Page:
“I expressly authorize my Agent to communicate decisions to any medical provider verbally, in person, by telephone, via email, via web conference including but not limited such services as Skype, FaceTime, or in any other manner appropriate to the circumstances.
Further, I expressly hold harmless any medical provider for relying on such communications of decisions and directions by my Agent. The express purpose of this provision is to foster decision making by my Agent in remote or indirect manners that may be necessary or advisable given whatever circumstances accompany such decision making.”
Review Language About Intubation in Your Health Care Documents:
If you have existing documents review the language in them that addresses intubation. Intubation is the process of inserting an endotracheal tube into the trachea to secure an airway and breathe for the patient (i.e., provide oxygen to the patient). The machine used to do this breathing is a ventilator, which is also referred to as a breathing machine, or a respirator. Because of the nature of coronavirus, this may be essential to treat you for coronavirus should you contract it. However, many standard documents and forms include absolute prohibition of intubation and could prove to be a death sentence if you or a loved one contracts coronavirus. Think about it. There is a shortage of ventilators. If you are hospitalized and the medical facility has to make decisions which patients get to use the limited number of available ventilators, if your living will has a mandate not to be put on a ventilator, why would you be allocated a scarce respirator? Review your document and revise it if necessary.
Why do some forms include such blanket language? Most people that included such language likely fall into one of two categories. Some simply signed whatever document they were given or that they found online. Bad move. No one should ever sign a legal document they don’t understand. The second category is those that had in mind that if they were in a terminal condition, and there was really no hope of recovery or quality of life, e.g. in a persistent vegetative state, they did not want to be hooked up to “a bunch of tubes” being kept artificially alive. For somebody who has an underlying medical condition, such as diabetes, and is deemed old, (60+ is deemed old for purposes of coronavirus,) if they contract the virus they would almost assuredly want to be intubated if that meant that they would survive the virus. I fall into that category and I would certainly want every medical step taken to preserve my life! Many of people age 60 with diabetes, or other conditions, might be very likely to survive coronavirus but may have to be intubated. This is a very different situation than that contemplated when many people living wills and other healthcare documents with blanket prohibitions. Read your documents if you have documents and be sure that they say what you really intend. If not, get new documents which have more reasonable proscriptions for intubation that won’t preclude the care you might actually want.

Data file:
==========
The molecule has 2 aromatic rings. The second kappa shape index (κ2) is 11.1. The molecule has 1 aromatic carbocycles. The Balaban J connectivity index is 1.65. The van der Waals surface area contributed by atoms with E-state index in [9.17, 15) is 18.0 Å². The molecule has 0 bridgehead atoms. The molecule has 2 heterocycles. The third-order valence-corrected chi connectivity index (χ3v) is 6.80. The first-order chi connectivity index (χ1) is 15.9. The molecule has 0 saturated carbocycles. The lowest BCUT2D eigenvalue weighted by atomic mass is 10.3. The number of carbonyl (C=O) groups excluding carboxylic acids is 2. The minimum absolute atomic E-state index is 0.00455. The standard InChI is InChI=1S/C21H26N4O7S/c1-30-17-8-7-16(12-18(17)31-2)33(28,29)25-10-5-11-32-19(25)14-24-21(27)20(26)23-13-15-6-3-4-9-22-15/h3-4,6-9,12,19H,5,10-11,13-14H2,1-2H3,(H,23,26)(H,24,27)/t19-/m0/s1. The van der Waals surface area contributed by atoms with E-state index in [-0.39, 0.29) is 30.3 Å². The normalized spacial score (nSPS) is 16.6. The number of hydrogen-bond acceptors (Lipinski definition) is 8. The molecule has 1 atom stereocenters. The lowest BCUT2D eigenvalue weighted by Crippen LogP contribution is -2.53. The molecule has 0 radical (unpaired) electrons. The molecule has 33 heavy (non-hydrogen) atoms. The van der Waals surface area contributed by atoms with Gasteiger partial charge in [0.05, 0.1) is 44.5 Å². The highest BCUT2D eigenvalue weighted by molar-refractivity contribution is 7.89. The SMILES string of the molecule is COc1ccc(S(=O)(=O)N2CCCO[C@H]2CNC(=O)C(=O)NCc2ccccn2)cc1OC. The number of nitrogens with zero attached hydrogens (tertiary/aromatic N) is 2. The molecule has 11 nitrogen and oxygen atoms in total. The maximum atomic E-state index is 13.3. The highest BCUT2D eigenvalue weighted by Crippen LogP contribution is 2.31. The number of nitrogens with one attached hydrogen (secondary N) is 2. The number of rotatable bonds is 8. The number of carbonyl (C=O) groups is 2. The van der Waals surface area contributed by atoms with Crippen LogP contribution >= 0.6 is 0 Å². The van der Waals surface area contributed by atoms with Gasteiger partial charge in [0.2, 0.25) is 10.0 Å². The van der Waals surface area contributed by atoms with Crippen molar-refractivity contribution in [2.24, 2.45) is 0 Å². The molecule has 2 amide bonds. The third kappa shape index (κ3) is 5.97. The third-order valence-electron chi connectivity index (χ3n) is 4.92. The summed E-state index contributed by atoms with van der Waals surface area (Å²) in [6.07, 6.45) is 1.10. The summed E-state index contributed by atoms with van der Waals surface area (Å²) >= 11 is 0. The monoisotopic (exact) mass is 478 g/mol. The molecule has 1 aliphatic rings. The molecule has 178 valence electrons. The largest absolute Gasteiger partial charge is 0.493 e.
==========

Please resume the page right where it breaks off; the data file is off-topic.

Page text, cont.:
Caution: Remember state laws differ and everyone’s situation is unique, so the preferable way to address all of this is by consulting with your attorney.
Yet Another Problem: How will you witness and notarize your new documents? Is it really necessary? Remote and electronic witnesses and notarization remains an issue for many documents especially wills. The law needs to change and catch up with the times. For this you really need a lawyer in your state to guide you.